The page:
Put the vermicelli noodles in a large bowl and pour over boiling water. Add ½ tsp salt, leave for about four minutes until al dente, then rinse well in cold water and drain thoroughly.

Set out all the ingredients and place within reach of a clean, dry chopping board. Half fill a bowl big enough to fit the wrappers in with warm water, and then dunk one in the water and continue patting until it becomes pliable, but not completely soft. Lay flat on the chopping board.

Arrange lettuce horizontally towards the bottom edge of the wrapper. Top with protein in a horizontal line, then top your protein with a line of herb leaves. Add a pinch of carrot and red bell pepper with a few cucumber sticks, and then add a small clump of rice vermicelli noodles. Finish with some shredded lettuce and a line of crushed peanuts.

Bring the bottom edge of the wrapper tightly up over the filling, and then fold the sides in over it. Continue to roll up tightly and place on a plate, join-side down. Cover rolls with lettuce leaves to keep them fresh.

Once all the rolls are made, prepare your peanut sauce. Whisk all the ingredients. Adjust to taste if necessary.

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How To Keep Your Greens Fresh

The key to keeping greens fresh is to pre-wash, dry and store them. Try to wash your greens the same day that yourbox of good is delivered. Try to make sure when you’re unpacking your box to set the lettuce and any other greens on the kitchen counter, so you don’t forget to wash them.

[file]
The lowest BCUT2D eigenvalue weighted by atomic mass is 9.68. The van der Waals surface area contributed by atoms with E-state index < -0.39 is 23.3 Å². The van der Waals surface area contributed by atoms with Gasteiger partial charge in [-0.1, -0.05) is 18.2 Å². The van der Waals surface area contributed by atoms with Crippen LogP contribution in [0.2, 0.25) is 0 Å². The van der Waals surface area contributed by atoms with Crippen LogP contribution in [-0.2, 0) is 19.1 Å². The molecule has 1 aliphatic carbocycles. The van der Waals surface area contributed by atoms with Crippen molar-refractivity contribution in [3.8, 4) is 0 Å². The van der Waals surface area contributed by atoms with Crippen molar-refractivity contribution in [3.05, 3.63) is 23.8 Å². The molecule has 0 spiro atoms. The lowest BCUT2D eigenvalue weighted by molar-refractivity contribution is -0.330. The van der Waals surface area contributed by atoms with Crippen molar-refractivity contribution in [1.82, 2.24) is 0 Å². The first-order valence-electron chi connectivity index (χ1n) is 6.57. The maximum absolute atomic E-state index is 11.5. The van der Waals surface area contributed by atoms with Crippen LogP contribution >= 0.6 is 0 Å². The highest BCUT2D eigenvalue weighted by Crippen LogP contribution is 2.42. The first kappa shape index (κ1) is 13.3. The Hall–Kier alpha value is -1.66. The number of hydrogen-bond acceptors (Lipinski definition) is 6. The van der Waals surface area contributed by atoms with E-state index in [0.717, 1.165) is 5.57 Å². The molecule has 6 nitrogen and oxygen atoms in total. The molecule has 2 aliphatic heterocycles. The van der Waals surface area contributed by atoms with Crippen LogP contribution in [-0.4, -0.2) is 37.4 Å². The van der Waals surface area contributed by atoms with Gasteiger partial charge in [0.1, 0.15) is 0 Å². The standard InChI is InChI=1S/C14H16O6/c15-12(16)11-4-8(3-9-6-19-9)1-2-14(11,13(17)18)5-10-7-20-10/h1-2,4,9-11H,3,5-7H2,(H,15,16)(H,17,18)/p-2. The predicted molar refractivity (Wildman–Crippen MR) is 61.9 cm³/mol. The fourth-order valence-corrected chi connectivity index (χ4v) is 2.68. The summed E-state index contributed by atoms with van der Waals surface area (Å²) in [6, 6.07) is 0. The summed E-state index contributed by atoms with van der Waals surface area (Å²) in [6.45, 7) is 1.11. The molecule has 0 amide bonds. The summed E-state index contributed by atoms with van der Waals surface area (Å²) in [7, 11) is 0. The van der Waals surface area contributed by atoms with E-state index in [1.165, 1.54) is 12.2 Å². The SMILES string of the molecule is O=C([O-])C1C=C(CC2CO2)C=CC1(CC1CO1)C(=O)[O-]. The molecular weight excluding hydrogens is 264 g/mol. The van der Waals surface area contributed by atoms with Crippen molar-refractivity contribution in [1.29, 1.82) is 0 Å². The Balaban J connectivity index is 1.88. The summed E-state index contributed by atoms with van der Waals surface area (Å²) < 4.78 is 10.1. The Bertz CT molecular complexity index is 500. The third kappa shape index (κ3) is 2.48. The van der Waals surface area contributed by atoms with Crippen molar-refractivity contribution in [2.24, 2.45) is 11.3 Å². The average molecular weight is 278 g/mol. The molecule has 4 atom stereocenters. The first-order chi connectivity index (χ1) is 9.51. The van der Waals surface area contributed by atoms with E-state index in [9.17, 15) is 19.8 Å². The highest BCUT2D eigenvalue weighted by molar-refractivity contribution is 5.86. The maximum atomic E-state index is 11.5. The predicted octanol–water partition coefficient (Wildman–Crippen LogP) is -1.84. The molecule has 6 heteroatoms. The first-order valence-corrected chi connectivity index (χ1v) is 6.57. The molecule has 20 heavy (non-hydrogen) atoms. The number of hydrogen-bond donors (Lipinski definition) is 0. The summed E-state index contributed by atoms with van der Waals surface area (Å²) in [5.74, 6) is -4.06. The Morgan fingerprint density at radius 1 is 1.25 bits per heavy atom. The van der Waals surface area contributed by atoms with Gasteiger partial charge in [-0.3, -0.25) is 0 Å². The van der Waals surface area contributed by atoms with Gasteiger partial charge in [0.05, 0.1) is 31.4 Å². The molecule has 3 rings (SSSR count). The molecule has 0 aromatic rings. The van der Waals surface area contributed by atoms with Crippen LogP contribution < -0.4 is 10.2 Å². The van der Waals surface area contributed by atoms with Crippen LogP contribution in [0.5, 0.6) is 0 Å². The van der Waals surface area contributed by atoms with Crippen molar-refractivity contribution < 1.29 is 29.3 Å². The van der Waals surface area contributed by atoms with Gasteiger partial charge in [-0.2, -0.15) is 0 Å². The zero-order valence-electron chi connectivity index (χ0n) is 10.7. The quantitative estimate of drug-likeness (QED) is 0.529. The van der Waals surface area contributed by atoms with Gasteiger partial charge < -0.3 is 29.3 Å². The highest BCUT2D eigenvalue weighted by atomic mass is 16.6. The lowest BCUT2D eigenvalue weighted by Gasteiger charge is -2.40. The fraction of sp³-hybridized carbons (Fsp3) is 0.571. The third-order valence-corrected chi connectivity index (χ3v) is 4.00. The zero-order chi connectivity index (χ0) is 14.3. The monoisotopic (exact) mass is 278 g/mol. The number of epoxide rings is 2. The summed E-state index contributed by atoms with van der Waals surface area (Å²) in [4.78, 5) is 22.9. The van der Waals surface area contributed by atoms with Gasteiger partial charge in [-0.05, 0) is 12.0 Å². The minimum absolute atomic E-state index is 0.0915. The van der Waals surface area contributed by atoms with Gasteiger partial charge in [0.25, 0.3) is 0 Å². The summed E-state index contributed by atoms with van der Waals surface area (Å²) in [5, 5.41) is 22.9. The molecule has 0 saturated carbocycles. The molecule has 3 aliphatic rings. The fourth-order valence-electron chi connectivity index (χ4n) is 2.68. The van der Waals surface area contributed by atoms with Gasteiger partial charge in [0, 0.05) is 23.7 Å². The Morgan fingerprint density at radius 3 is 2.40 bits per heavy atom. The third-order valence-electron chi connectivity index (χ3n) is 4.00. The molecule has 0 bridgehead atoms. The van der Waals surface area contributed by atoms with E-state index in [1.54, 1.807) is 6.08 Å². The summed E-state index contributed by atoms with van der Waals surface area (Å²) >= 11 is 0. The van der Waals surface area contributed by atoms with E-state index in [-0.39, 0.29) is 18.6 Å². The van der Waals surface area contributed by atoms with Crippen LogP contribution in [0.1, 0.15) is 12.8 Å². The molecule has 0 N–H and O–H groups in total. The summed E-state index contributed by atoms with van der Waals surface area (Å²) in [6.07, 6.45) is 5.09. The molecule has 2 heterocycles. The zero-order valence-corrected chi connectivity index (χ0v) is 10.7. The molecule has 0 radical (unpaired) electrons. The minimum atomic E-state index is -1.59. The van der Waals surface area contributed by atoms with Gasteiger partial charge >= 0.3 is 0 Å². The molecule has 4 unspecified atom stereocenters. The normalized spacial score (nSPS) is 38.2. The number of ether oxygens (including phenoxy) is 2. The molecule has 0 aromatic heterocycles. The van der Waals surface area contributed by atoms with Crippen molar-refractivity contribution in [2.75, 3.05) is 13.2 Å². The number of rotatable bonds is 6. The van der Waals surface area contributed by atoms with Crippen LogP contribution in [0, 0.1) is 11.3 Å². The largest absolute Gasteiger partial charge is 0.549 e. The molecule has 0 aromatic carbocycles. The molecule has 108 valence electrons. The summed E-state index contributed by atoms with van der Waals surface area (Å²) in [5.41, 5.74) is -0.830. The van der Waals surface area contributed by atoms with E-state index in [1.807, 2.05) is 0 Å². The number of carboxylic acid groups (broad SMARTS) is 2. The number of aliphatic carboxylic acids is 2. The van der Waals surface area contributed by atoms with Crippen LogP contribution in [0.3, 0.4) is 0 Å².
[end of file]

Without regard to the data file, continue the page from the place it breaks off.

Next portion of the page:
First off, fill a large bowl with some cold water and swirl the leaves around to get rid of the excess dirt. When washing kale, de-stem it as you’re washing it. That will save you time when it comes to throwing that kale salad together. Place in salad spinner, give the spinner a whirl, and spin until your greens are dry.

Spread two paper towels (still connected) on your counter and pile the dry lettuce/kale/spinach/other leaves on one end. Wrap the paper towel around your greens and then add some more leaves and continue the process until all the greens are wrapped up.  Make sure to wrap the leaves up gently but tightly, a lot like you would a sleeping bag.